Gargantua and Pantagruel, by Francois Rabelais

Chapter 14

How Gargantua was taught Latin by a Sophister.

The good man Grangousier having heard this discourse, was ravished with admiration, considering the high reach and marvellous understanding of his son Gargantua, and said to his governesses, Philip, king of Macedon, knew the great wit of his son Alexander by his skilful managing of a horse; for his horse Bucephalus was so fierce and unruly that none durst adventure to ride him, after that he had given to his riders such devilish falls, breaking the neck of this man, the other man’s leg, braining one, and putting another out of his jawbone. This by Alexander being considered, one day in the hippodrome (which was a place appointed for the breaking and managing of great horses), he perceived that the fury of the horse proceeded merely from the fear he had of his own shadow, whereupon getting on his back, he run him against the sun, so that the shadow fell behind, and by that means tamed the horse and brought him to his hand. Whereby his father, knowing the divine judgment that was in him, caused him most carefully to be instructed by Aristotle, who at that time was highly renowned above all the philosophers of Greece. After the same manner I tell you, that by this only discourse, which now I have here had before you with my son Gargantua, I know that his understanding doth participate of some divinity, and that, if he be well taught, and have that education which is fitting, he will attain to a supreme degree of wisdom. Therefore will I commit him to some learned man, to have him indoctrinated according to his capacity, and will spare no cost. Presently they appointed him a great sophister-doctor, called Master Tubal Holofernes, who taught him his ABC so well, that he could say it by heart backwards; and about this he was five years and three months. Then read he to him Donat, Le Facet, Theodolet, and Alanus in parabolis. About this he was thirteen years, six months, and two weeks. But you must remark that in the mean time he did learn to write in Gothic characters, and that he wrote all his books — for art of printing was not then in use — and did ordinarily carry a great pen and inkhorn, weighing about seven thousand quintals (that is, 700,000 pound weight), the penner whereof was as big and as long as the great pillars of Enay, and the horn was hanging to it in great iron chains, it being of the wideness of a tun of merchant ware. After that he read unto him the book de modis significandi, with the commentaries of Hurtbise, of Fasquin, of Tropdieux, of Gualhaut, of John Calf, of Billonio, of Berlinguandus, and a rabble of others; and herein he spent more than eighteen years and eleven months, and was so well versed in it that, to try masteries in school disputes with his condisciples, he would recite it by heart backwards, and did sometimes prove on his finger-ends to his mother, quod de modis significandi non erat scientia. Then did he read to him the compost for knowing the age of the moon, the seasons of the year, and tides of the sea, on which he spent sixteen years and two months, and that justly at the time that his said preceptor died of the French pox, which was in the year one thousand four hundred and twenty. Afterwards he got an old coughing fellow to teach him, named Master Jobelin Bride, or muzzled dolt, who read unto him Hugutio, Hebrard(’s) Grecism, the Doctrinal, the Parts, the Quid est, the Supplementum, Marmotretus, De moribus in mensa servandis, Seneca de quatuor virtutibus cardinalibus, Passavantus cum commento, and Dormi secure for the holidays, and some other of such like mealy stuff, by reading whereof he became as wise as any we ever since baked in an oven.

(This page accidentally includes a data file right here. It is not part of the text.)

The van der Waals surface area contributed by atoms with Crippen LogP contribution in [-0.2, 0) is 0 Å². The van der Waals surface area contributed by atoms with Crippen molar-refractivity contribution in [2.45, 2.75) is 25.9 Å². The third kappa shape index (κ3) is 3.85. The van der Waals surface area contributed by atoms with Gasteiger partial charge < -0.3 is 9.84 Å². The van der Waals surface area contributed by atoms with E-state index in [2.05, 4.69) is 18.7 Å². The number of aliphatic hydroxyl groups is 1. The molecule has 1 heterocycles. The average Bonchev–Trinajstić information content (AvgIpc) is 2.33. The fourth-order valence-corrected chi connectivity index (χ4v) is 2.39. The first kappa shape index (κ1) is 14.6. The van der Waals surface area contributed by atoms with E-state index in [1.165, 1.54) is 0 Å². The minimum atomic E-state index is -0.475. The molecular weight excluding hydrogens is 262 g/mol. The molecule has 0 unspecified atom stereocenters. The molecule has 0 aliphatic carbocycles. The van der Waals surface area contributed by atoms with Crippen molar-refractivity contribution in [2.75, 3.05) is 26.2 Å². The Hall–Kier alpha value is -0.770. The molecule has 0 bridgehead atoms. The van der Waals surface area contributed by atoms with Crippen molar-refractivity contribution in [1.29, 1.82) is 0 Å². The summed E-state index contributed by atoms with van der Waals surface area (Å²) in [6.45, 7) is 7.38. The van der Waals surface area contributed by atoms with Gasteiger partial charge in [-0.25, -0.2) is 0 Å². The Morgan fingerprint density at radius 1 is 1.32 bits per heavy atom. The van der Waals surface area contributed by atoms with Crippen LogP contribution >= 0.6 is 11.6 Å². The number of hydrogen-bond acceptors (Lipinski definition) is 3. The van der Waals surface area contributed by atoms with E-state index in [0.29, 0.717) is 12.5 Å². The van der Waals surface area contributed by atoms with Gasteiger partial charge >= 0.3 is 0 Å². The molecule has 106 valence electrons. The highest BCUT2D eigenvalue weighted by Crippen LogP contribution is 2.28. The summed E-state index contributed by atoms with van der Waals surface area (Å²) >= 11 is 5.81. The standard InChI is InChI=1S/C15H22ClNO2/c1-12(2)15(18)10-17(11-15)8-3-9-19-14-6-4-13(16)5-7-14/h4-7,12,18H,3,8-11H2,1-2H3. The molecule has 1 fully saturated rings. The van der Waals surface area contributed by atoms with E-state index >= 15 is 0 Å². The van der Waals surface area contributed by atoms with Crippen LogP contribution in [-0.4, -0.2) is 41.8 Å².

http://ebooks.adelaide.edu.au/r/rabelais/francois/r11g/book1.14.html

Last updated Thursday, March 6, 2014 at 15:33